Symptoms of stress urinary incontinence SUI
- accidentally leaking urine when you exercise, laugh, cough or sneeze
- needing to get to the toilet in a hurry or not making it there in time
- constantly needing to go to the toilet
- accidentally losing control of your bladder or bowel
- accidentally passing wind
These symptoms are the result of the muscles around the bladder neck or sphincter not being able to contract enough to withstand the pressures from the pelvic and abdominal cavity above.
Women’s health physiotherapists describe this as the ‘intra- abdominal pressure’ IAP exceeding the ‘intra vaginal pressure’ and therefore causing ‘stress’ leaks.
Some women only experience this with a full bladder and think that it’s OK …it’s still stress urinary incontinence…and we must NOT be soothed by our various incontinence product manufacturers to believe that ‘light bladder leakage’ is the norm.
If you are not confident that you can identify and contract the pelvic floor muscles
- contact Sports Focus Physio today and have a Pelvic (internal vaginal) assessment
- see your GP if you are concerned to exclude other pathology
- reduce your ‘stresses’ on your pelvic floor
- reduce lifting small and large children
- address excess weight with a ‘safe’ exercise programme
- reduce any coughing or sneezing due to viruses, chronic chest problems or allergies by reviewing your medications
- if you are doing high impact exercises- running, bootcamp / boy exercises and ignoring the problem STOP now you are only making the problem worse
- if you work with a personal trainer, tell them your problem- you would do so if you had a sore knee or back injury. If they can’t modify your programme …come and see me. I love putting my personal trainer hat on and guiding you into safe exercise options
Sometimes pelvic floor exercises are not enough and don’t fix the problem. We, as women’s health physios need to be able to admit this and refer on to GP – Urogynae – Gynae – Colo rectal specialists for further advice / investigation and possible surgery.
So what are the surgical options for SUI
Surgery is only recommended after the exact cause of urinary incontinence has been found. Strengthening exercises are still the 1st treatment approach generally for SUI
Colposuspension – this procedure involves the bladder neck being lifted back to its proper position. The front wall of the vagina (where the urethra is located) is lifted and stitched to strong ligaments near the pubic bone. The most popular type of colposuspension procedure is Burch colposuspension, which can be performed both abdominally and laparoscopically (key-hole surgery).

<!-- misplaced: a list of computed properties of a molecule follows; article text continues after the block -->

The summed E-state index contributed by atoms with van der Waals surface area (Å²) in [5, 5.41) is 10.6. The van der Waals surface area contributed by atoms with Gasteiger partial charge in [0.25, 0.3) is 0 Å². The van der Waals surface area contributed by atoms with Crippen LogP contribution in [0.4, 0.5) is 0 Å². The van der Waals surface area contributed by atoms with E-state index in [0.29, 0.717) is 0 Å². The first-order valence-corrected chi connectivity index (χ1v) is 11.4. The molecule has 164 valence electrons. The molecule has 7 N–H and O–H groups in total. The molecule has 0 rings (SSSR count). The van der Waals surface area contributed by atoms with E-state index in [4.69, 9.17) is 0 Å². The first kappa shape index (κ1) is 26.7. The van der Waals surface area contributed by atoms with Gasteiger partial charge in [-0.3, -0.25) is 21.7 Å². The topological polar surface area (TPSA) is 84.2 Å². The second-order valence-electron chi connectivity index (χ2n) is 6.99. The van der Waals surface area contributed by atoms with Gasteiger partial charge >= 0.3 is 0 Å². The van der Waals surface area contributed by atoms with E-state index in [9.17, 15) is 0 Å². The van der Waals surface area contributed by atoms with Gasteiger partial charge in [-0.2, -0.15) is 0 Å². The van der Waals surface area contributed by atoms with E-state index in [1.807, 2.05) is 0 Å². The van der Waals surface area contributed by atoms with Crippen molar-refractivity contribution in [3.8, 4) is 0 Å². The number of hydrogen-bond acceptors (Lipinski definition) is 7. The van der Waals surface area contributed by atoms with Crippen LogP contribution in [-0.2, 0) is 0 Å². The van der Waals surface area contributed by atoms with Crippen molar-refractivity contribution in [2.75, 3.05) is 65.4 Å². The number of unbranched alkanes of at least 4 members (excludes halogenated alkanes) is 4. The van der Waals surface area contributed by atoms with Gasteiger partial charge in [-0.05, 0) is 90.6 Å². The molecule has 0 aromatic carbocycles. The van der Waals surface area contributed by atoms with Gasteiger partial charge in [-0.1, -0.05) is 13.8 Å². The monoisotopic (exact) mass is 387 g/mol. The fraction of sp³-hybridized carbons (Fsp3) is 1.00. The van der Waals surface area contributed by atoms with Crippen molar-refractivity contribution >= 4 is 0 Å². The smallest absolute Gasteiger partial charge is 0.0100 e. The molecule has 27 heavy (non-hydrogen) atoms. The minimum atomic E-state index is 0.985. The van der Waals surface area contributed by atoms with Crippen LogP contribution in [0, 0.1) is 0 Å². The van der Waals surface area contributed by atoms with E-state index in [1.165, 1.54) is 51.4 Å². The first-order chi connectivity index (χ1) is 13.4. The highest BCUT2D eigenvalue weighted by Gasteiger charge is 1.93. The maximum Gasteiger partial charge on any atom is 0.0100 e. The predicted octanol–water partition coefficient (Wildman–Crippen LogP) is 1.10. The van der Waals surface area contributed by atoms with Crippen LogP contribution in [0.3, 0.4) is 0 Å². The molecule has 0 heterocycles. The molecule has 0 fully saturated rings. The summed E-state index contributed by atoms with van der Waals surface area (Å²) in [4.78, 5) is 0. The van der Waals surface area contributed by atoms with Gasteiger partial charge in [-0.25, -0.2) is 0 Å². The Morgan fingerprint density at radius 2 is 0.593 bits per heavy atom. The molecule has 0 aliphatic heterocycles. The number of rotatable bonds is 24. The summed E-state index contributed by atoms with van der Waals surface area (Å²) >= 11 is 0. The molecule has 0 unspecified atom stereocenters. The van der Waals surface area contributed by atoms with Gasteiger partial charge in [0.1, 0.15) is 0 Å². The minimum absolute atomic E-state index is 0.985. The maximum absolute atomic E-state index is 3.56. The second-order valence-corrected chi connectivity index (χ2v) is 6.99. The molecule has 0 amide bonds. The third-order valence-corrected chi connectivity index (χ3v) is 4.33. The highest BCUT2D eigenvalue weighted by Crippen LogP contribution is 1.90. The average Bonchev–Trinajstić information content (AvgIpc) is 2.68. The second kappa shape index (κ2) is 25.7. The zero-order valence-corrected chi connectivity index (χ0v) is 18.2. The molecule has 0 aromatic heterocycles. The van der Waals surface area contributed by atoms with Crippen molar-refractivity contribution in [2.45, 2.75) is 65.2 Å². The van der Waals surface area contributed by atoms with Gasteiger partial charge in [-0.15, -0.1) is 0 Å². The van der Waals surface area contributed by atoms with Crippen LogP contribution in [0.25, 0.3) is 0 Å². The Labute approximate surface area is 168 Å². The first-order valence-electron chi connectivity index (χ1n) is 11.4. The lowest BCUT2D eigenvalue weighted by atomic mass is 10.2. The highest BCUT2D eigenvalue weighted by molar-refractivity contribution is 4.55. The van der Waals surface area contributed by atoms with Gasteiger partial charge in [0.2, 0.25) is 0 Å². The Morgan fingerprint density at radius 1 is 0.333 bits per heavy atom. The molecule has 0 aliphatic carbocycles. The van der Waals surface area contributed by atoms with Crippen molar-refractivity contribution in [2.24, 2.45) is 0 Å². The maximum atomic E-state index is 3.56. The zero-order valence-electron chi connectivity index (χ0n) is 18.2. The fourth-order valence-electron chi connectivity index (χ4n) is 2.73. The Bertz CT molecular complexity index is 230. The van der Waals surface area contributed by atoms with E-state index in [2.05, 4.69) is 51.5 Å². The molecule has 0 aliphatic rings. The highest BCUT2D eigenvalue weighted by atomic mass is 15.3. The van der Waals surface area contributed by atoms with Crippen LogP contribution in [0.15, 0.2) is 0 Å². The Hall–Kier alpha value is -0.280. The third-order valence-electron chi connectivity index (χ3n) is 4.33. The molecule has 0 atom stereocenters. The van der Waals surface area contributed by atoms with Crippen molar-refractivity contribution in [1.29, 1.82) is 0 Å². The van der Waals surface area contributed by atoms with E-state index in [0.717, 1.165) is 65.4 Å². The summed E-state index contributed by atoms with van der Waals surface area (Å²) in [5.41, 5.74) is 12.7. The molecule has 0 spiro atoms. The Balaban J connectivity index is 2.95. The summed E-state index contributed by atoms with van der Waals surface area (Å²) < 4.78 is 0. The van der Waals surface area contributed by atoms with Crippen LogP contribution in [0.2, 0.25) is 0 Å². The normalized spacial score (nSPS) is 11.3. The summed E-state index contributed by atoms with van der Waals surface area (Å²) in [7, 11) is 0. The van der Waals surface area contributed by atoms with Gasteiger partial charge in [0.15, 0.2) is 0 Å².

Sling procedure – in this procedure, a piece of fascia (strong tissue that covers the body’s muscles) or a synthetic material such as mesh tape, is placed under the urethra like a hammock to support it. Some sling procedures are performed while you are under a general anaesthetic, while others can be done using a regional anaesthetic. The procedure generally requires small incisions in the abdomen and/or vagina.
Surgery should only be considered after you have trialled conservative treatments and undergone a urodynamic assessment to ensure the diagnosis is correct and your condition is favourable to surgical correction. Success rates and risks vary for different procedures and so you should discuss this with your doctor prior to surgery. Surgery may not result in a complete resolution of incontinence symptoms. Surgery is generally not performed unless a woman is not planning any further pregnancies, as pregnancy will impact the ongoing results.
Intrinsic Sphincter Deficiency ISD
ISD another type of SUI where the urethra (tube from your bladder) lacks the normal closing pressure needed to prevent leakage on activities. In ISD, the bladder outlet is open at rest and urine can leak through even with lighter impact activities. It’s like a garden hose that you stand on…but not quite enough to stop the flow.
The neck of the bladder is not staying closed ‘tightly’ The most severe form of ISD-related stress urinary incontinence is that of the fixed ‘lead-pipe’ urethra.
Closure is achieved by a combination of factors including the strength of the connective tissue, (intact pelvic fascia and ligaments) the blood flow to the urethra, the health of the lining of the urethra and the strength of the muscle surrounding the urethra.
Several problems may compromise this closure:
- Tearing of the nerves to the sphincter during childbirth
- Peripheral neuropathies as occur with diabetes and other causes.
- Increased age.
- The lack of Oestrogen in that area in the post-menopausal phase of a woman’s life.
- Trauma from surgery [e.g. vaginal repair, urethrotomy].
Intrinsic Sphincter Deficiency [ISD] is diagnosed by Urodynamic Studies measuring the Urethral closure pressure UCP. This involves a catheter being inserted into your urethra. There are several other indicators in the client history and symptoms which will help the Women’s health physiotherapist with this diagnosis.
Prevention – maintenance of good pelvic floor muscles
- Local oestrogen in vaginal cream or pessary long term.
- Alpha adrenergic agonists—these drugs may stimulate the sphincter.
- Injection of peri-urethral bulking agents e.g. Macroplastique.
Success, however, is limited making prevention even more important.
The absolute 1st line of action or “best practise” medicine is to try and strengthen your Pelvic floor muscles. Most GP’s, Gynaecologists and Urogynecologist’s will advise their patients to try 3-6months of Pelvic floor muscle education and re- training before surgical intervention.